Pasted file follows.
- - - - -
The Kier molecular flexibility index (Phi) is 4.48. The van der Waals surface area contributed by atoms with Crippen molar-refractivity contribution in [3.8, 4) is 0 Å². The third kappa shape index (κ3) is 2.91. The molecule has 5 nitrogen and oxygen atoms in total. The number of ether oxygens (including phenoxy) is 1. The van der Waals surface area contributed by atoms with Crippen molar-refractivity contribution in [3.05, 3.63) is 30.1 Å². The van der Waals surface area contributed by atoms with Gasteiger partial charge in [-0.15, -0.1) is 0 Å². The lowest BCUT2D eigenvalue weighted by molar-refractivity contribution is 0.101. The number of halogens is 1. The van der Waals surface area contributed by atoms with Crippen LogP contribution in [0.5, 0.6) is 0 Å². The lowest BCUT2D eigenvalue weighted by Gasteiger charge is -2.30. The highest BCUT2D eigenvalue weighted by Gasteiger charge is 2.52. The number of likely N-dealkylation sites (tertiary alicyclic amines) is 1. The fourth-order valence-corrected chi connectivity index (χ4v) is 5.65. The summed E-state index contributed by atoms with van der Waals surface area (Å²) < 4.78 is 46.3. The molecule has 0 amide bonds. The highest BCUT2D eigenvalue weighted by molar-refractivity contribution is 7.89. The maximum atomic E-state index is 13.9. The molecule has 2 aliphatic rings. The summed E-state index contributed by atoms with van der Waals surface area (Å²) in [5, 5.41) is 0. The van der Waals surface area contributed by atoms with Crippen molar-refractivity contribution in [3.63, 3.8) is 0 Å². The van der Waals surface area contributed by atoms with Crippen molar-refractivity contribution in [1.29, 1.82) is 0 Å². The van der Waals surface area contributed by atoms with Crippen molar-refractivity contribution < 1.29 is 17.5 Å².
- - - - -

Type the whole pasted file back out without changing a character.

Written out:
The Kier molecular flexibility index (Phi) is 4.48. The van der Waals surface area contributed by atoms with Crippen molar-refractivity contribution in [3.8, 4) is 0 Å². The third kappa shape index (κ3) is 2.91. The molecule has 5 nitrogen and oxygen atoms in total. The number of ether oxygens (including phenoxy) is 1. The van der Waals surface area contributed by atoms with Crippen molar-refractivity contribution in [3.05, 3.63) is 30.1 Å². The van der Waals surface area contributed by atoms with Gasteiger partial charge in [-0.15, -0.1) is 0 Å². The lowest BCUT2D eigenvalue weighted by molar-refractivity contribution is 0.101. The number of halogens is 1. The van der Waals surface area contributed by atoms with Crippen LogP contribution in [0.5, 0.6) is 0 Å². The lowest BCUT2D eigenvalue weighted by Gasteiger charge is -2.30. The highest BCUT2D eigenvalue weighted by Gasteiger charge is 2.52. The number of likely N-dealkylation sites (tertiary alicyclic amines) is 1. The fourth-order valence-corrected chi connectivity index (χ4v) is 5.65. The summed E-state index contributed by atoms with van der Waals surface area (Å²) < 4.78 is 46.3. The molecule has 0 amide bonds. The highest BCUT2D eigenvalue weighted by molar-refractivity contribution is 7.89. The maximum atomic E-state index is 13.9. The molecule has 2 aliphatic rings. The summed E-state index contributed by atoms with van der Waals surface area (Å²) in [5, 5.41) is 0. The van der Waals surface area contributed by atoms with Crippen molar-refractivity contribution in [3.63, 3.8) is 0 Å². The van der Waals surface area contributed by atoms with Crippen molar-refractivity contribution in [1.29, 1.82) is 0 Å². The van der Waals surface area contributed by atoms with Crippen molar-refractivity contribution < 1.29 is 17.5 Å².